You may refer to it as “lane splitting” or “lane sharing”. Perhaps even “filtering.” In any case we’re all talking about the same thing – moving between lanes of four wheelers on our bikes and scooters – hopefully in the same direction. It’s not exactly a common practice in the USA as it’s legal only in the State of California (Which, of course, doesn’t mean we haven’t seen it elsewhere. Booya!) It is, however, legal and widely practiced in Europe, Japan, and much of the rest of the world. Thought we’d spend a few moments here chatting about the rationale for, and against the practice.
The leading argument for lane splitting centers around the concept of reducing traffic congestion by allowing use efficient use of that empty space between lanes of traffic. In particular by those vehicles that can readily fit in the space i.e bicycles and motorcycles. As a corollary, it offers reduced travel times for commuters willing to utilize those smaller, lighter, and more fuel efficient modes of transportation. Ponder this for a moment. BMW recently introduced a pair of 650cc Maxi Scooters to the world and pitched them as one of many solutions to urban traffic congestion. How’s that going to work in places (like most of the US) where it’s not possible to filter ahead through rush hour congestion. Doesn’t that just leave bikes and scooters as yet another vehicle mindlessly waiting in line, albeit colder and wetter than the folks in the Toyota Sequoia ahead and the Ford Focus behind? There is also some body of data which may suggest that lane splitting reduces the incidence of rear end collisions for bikers.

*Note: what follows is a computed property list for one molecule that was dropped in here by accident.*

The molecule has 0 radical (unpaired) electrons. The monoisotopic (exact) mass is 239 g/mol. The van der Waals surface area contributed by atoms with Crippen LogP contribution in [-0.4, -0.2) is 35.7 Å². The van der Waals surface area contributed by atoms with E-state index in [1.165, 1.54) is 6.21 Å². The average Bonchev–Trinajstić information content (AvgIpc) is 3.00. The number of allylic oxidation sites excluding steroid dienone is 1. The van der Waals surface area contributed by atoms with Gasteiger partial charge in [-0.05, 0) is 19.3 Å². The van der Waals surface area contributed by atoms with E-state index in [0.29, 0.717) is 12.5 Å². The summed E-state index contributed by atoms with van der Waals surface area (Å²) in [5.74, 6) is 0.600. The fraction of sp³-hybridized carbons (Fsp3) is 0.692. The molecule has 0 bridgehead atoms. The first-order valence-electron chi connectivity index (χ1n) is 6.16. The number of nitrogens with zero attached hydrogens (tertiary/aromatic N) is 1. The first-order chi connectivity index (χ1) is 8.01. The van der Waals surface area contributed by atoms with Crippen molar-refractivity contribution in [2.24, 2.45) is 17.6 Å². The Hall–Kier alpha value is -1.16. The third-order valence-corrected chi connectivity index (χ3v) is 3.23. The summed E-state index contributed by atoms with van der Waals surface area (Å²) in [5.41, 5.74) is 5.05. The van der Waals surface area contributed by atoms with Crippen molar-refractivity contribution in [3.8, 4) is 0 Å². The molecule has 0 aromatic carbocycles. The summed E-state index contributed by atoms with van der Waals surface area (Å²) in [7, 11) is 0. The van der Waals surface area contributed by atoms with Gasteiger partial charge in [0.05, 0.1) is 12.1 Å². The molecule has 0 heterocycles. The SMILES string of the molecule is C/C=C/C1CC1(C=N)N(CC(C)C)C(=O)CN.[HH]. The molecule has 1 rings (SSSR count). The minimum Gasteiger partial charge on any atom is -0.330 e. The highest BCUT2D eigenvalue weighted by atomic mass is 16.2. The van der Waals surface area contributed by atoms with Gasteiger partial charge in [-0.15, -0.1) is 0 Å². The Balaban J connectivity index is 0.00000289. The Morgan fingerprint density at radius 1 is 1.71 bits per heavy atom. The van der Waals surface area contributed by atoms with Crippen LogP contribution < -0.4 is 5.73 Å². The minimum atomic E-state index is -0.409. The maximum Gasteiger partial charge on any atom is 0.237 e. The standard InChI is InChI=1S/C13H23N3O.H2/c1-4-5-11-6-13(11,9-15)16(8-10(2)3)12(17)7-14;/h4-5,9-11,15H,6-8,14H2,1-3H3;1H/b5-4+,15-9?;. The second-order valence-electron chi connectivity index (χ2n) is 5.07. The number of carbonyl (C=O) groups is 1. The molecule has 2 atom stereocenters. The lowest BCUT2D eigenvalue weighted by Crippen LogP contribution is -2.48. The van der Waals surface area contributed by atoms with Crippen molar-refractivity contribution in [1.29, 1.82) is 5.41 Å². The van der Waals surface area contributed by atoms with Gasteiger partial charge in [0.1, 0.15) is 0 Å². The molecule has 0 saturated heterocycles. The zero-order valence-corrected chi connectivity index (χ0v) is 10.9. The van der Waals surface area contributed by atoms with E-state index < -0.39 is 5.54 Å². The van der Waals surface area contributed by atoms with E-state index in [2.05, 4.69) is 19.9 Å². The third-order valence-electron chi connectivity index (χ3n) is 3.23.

The “against” arguments tend to center on safety issues. And it isn’t just the issue of “mad” bikers whistling through traffic, between lanes, at majorly extra-legal speeds. We all know that happens anyway – laws or not. It’s more about the low speed stuff. Bikes filtering through stationary traffic at 10 or 15 MPH and being whacked by a suddenly opened door or mowed down by an unexpected, and un-signaled, lane change or turn. There’s another issue too. Confinement in one’s “cage” in stopped traffic tends to be a blood pressure raiser. Agitated drivers, seeing others “succeed” at moving when they cannot can become belligerent. Sometimes the excitement escalates well beyond raised middle fingers and the next thing you know, someone’s laying on the ground. Sad to say, but true. One handy way to avoid such confrontations, safety advocates say, is to avoid laws which allow preferential treatment for a single class of vehicles. Ergo: no lane splitting for motorcyclists.
What do you think of lane splitting? Like it or not, we’d be interested in hearing your well considered opinion.